2. “Psychosomatic concept of hyperthyroidism – Graves type – behavioral and biochemical characteristics,” Draganiæ-Gajiæ S, Leciæ-Tosevski D, Svrakiæ D, Paunovic VR, Cvejiæ V, and Cloninger R, Med Pregl., Jul-Aug 2008, 61 (7-8) 383-388; “Age and stress as determinants of the severity of hyperthyroidism caused by Graves’ disease in newly diagnosed patients,” Vos X, Smit N, Endert E, Brosschot J, Tijssen J, Wiersinga W, European Journal of Endocrinology, Oct. 30, 2008 (Epub ahead of print, accessed via PubMed); “A patient with stress-related onset and exacerbations of Graves disease,” Vita R, Lapa D, Vita G, Trimarchi F, Benvenga S, Nat. Clin. Pract. Endocrinol. Metab., Jan. 2009, 5 (1) 55-61.
3. “The role of stress in functional disability among women with systemic lupus erythematosus: a prospective study,” Da Costa D, Dobkin PL, Pinard L, Fortin PR, Danoff DS, Esdaile JM, and Clarke AE, Arthritis Care & Research, June 2001 12 (2) 112-119; “Stress, depression, and anxiety predict average symptom severity and daily symptom fluctuation in systemic lupus erythematosus,” Adams Jr. SG, Dammers PM, Saia TL, Brantley PJ, and Gaydos GR, Journal of Behavioral Medicine, July 2005, 17 (5) 459-477.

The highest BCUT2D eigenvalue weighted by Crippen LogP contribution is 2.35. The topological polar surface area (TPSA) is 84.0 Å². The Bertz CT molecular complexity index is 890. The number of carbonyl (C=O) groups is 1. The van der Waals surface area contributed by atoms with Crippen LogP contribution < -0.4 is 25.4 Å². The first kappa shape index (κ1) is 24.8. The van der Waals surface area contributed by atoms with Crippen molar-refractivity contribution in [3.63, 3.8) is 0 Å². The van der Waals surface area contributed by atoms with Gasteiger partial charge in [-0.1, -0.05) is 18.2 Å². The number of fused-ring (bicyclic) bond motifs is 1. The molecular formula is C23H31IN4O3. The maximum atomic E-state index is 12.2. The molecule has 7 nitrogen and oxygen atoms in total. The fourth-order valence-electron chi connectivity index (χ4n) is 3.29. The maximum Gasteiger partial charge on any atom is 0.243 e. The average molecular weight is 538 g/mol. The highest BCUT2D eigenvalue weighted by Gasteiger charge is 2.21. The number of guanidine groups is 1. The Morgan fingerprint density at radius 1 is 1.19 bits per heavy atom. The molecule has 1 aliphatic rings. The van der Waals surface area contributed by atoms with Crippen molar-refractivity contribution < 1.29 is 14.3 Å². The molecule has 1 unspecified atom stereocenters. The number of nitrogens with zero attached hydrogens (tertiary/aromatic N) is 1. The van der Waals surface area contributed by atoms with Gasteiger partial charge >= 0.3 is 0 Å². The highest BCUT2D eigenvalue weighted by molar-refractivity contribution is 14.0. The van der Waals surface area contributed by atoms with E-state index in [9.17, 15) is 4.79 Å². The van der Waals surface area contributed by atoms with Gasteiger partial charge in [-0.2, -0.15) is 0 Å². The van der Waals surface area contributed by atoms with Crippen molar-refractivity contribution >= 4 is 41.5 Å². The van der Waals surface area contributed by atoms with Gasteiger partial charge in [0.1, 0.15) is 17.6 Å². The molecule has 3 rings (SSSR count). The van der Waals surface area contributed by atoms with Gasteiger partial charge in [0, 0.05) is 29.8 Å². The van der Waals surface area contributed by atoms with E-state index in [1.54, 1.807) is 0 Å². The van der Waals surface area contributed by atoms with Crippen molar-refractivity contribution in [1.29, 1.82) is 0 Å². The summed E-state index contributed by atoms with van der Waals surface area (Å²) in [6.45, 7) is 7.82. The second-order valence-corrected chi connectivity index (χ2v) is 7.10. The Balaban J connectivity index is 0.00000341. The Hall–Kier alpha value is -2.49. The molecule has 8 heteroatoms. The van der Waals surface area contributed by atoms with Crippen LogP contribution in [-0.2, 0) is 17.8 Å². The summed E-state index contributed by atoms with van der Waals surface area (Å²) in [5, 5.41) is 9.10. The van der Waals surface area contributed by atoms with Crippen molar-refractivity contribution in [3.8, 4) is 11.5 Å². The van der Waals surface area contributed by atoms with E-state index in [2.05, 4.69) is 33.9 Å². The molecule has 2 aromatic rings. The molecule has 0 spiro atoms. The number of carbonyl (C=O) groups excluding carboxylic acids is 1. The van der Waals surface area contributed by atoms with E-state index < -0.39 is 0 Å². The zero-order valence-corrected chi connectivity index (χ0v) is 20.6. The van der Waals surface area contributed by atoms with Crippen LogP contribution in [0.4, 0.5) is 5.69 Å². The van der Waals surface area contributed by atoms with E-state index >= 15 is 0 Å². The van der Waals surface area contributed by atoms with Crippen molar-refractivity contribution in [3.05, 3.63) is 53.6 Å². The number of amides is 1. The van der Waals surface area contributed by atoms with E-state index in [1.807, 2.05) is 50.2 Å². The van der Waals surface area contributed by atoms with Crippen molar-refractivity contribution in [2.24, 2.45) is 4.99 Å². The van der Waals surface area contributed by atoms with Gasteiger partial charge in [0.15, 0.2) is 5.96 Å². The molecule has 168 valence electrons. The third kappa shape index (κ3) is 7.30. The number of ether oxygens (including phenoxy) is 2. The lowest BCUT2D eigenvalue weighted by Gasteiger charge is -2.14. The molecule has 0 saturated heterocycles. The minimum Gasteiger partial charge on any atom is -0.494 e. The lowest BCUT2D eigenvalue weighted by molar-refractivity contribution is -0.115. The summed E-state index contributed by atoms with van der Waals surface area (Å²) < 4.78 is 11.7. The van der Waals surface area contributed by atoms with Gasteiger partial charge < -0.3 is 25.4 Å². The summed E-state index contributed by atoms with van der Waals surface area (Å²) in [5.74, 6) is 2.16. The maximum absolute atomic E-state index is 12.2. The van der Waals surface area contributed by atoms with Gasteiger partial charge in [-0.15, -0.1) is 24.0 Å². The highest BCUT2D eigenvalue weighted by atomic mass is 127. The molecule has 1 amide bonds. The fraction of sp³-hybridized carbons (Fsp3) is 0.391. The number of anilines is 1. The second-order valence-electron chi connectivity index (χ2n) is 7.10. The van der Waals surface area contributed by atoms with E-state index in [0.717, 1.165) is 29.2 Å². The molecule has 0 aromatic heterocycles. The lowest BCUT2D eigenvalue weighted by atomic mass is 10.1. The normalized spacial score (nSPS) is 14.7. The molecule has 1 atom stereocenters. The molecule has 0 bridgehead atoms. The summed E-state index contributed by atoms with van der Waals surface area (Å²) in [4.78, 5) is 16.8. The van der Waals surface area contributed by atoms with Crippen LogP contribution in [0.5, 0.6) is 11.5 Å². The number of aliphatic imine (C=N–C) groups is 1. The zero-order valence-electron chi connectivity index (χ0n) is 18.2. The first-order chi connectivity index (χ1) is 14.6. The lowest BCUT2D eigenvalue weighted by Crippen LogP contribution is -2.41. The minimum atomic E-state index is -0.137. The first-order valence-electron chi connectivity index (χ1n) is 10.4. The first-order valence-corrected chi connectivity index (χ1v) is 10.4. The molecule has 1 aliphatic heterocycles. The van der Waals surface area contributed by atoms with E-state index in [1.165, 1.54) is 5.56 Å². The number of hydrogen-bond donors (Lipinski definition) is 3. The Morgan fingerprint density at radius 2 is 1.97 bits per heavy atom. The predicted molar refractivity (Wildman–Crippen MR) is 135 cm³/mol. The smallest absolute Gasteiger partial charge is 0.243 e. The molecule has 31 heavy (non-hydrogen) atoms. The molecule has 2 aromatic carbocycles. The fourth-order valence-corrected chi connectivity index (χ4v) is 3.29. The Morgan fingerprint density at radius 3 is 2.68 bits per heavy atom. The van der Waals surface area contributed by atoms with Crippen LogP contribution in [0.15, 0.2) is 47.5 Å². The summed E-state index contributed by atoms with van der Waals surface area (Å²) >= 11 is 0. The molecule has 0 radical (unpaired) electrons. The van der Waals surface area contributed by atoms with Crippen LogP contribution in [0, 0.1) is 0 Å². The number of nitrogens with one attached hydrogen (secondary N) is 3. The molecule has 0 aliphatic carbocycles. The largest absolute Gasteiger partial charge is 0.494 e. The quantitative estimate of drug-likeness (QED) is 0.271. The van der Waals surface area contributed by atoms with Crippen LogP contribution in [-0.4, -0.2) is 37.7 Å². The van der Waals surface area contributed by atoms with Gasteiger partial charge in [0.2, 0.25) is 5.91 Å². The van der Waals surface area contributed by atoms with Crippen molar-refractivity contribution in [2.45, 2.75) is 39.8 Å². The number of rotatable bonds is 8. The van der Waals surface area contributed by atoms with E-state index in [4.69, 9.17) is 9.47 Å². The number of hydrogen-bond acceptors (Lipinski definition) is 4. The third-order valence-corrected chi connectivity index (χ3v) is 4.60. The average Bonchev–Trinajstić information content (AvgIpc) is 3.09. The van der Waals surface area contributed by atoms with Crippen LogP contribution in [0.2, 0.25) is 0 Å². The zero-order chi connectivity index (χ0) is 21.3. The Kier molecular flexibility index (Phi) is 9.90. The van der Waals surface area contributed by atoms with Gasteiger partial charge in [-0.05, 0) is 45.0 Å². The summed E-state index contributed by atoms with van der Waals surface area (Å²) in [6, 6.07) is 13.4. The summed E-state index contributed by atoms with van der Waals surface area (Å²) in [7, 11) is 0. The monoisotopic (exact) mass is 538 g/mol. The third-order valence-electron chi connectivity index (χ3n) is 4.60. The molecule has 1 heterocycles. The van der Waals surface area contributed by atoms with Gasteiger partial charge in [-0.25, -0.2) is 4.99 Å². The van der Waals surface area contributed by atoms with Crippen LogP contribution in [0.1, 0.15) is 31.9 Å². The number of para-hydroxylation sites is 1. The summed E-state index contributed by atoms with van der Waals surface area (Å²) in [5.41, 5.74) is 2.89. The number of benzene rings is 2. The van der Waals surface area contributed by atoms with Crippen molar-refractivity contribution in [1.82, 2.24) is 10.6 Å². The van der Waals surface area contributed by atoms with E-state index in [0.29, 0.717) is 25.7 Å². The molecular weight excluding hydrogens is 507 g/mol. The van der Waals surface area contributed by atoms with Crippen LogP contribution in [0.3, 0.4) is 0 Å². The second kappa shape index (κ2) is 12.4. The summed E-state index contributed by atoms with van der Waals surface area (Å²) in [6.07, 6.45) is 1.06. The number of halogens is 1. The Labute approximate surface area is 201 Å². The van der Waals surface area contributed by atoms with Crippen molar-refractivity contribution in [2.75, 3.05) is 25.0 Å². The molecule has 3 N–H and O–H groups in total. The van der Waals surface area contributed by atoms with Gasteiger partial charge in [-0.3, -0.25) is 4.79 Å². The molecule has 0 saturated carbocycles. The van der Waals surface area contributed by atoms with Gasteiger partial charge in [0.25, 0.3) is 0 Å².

4. “Psychological factors in sarcoidosis: the relationship between life stress and pulmonary function,” Klonoff EA, Leinhenz ME, Sarcoidosis, September 1993, 10 (2) 118-124.
5. See, for, example: “Psychological Effects of Chronic Disease,” C Eiser, Journal of Child Psychology and Psychiatry, Dec. 2006, 31 (1) 85-98; and “Toward a general model of health-related quality of life,” Romney DM and Evans DR, Quality of Life Research, December 2004, 5 (2) 235-241. To be fair, the second article “suggests that, although a medical model of HRQOL [health-related quality of life] may be more important when it comes to alleviating illness, a psychosocial model of HRQOL may be more important when it comes to maintaining health and preventing illness.”
6. By which I mean in no way to suggest that there is anything wrong with people who run into the mailbox, honey.